The Arrival of OTT Live Video
Video-on-demand streaming systems have drastically changed how video content is monetized, delivered, and consumed. Over-the-top (OTT) distribution platforms have completely evolved customer expectations for content, driving greater demand for an ever-higher quality of experience—and this demand for quality is now impacting a long-held mainstay of broadcast TV: live events.
According to Forbes, 2017 saw tremendous consumer growth in streaming TV services, and 2018 is set to be even bigger. This year, eMarketer estimates that 181.5 million U.S. consumers will use connected TVs at least once every month—equating to more than 55% of the U.S. population—and by 2021, that number will expand to 194.4 million, which is almost 58% of the population.
Today, every major television outlet is in the midst of launching or advancing their direct-to-consumer VOD streaming services. Consumers now have more control and choice than ever, and the industry is becoming fiercely competitive in its quest for high-quality content to keep viewers. According to Parks Associates, there are over 200OTT services in the U.S. market, and that number is increasing rapidly.
Setting the Stage for Live OTT Streaming
Video-on-demand (VOD) systems have erased content delivery barriers and have paved the way for almost limitless service options. It is now possible to distribute a wide range of content for different devices, such as SD and HD in various resolutions. As broadcasters and program providers work to upgrade and improve their systems, the next frontier for OTT and direct-to-customer streaming will be in delivering high-quality live content.
With rapid innovation and the acceleration of new features and services coming to market, the advancement and acceptance of cloud-based live streaming will shift from leading-edge adoption to mass consumption in record time—and quality of experience will be the differentiating factor for consumers and providers alike.
While early adopters of live streaming accepted convenience over quality, capturing market share now requires meeting the quality expectation of the average cable TV consumer for live content. Ranging from interface performance and convenience, to pricing, to video and audio quality, the total quality of experience is foremost in mind with consumers. Customers are looking for a provider that can deliver both the convenience and quality they demand. Quality compromise is no longer an option.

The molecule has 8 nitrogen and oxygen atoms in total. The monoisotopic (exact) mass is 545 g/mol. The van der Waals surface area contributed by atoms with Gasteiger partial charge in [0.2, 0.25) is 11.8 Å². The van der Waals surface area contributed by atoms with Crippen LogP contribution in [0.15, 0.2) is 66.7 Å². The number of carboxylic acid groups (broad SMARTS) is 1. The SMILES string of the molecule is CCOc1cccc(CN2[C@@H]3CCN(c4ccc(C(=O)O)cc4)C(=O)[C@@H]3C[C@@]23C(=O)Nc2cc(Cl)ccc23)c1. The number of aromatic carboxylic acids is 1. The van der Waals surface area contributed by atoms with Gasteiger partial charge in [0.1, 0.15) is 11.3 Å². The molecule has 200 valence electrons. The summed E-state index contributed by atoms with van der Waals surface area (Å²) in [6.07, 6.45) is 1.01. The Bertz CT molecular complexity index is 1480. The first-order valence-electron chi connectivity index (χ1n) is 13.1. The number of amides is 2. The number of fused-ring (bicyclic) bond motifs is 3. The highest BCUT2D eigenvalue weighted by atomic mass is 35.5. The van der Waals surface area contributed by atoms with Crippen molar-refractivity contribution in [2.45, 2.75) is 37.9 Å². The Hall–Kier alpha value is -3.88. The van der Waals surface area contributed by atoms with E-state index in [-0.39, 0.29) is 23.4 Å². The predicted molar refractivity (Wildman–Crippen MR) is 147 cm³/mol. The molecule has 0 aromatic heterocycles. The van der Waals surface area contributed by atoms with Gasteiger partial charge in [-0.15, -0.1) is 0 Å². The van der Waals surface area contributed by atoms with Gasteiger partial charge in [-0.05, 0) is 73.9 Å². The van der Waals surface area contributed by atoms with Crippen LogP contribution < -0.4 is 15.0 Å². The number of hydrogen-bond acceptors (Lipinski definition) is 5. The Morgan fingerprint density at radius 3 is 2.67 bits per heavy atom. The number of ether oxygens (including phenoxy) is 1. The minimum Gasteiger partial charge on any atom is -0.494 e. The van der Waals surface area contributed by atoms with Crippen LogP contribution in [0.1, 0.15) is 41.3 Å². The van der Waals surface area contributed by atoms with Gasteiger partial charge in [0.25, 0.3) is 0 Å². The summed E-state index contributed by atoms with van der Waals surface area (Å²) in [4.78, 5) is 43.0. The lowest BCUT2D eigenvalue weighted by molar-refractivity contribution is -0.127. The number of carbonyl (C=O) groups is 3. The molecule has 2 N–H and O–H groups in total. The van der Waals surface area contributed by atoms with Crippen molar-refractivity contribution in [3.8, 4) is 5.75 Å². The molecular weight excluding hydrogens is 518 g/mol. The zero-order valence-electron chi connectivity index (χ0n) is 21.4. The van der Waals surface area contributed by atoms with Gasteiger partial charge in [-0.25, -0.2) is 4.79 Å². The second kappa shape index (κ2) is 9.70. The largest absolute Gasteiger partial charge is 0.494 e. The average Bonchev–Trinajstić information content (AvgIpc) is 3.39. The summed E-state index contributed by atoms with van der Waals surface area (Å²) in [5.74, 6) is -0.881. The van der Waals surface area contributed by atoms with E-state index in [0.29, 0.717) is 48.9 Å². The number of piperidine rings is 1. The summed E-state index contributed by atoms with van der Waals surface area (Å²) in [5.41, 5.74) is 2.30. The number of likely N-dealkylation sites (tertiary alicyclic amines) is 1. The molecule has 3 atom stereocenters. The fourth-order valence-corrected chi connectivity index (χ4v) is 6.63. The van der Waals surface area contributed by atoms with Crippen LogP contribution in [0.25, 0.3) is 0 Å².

Tools for Assuring a High QoE
Early streaming providers introduced live services quickly to establish market share and test customer acceptance. Owing to that development approach, even now some providers only have basic data that “something is going out.” Except for setting up a local Roku box, these providers don’t have any visibility of content quality until something major happens. It's like waiting until your car breaks down before addressing issues; there are no tools in place to proactively monitor the content or quickly perform diagnostics and troubleshooting. Within an environment that's become all about the quality of experience, this is not a good go-to-market strategy.
Live cloud streaming networks and workflows are very complex. Operators are bringing new services to market at rapid speed and are innovating with new features and updates even faster. This combination of complexity and rapid evolution on a still-maturing platform is a combination that naturally leads to streaming issues.Recently, for example, a large provider had a major issue during a live prime-time game, and it took more than an hour to find and fix the issue. Many customers dropped off and went somewhere else.
In the VOD and live streaming market, a provider's brand is defined in terms of the quality of the content delivered. The key to success here is proper monitoring. Providers must leverage a system that detects, alerts and reports on critical customer-impacting issues.The goal is to give departments tasked with quality a single tool for monitoring assets and network performance, regardless of whether the distribution and delivery network is linear or multi-profile streaming.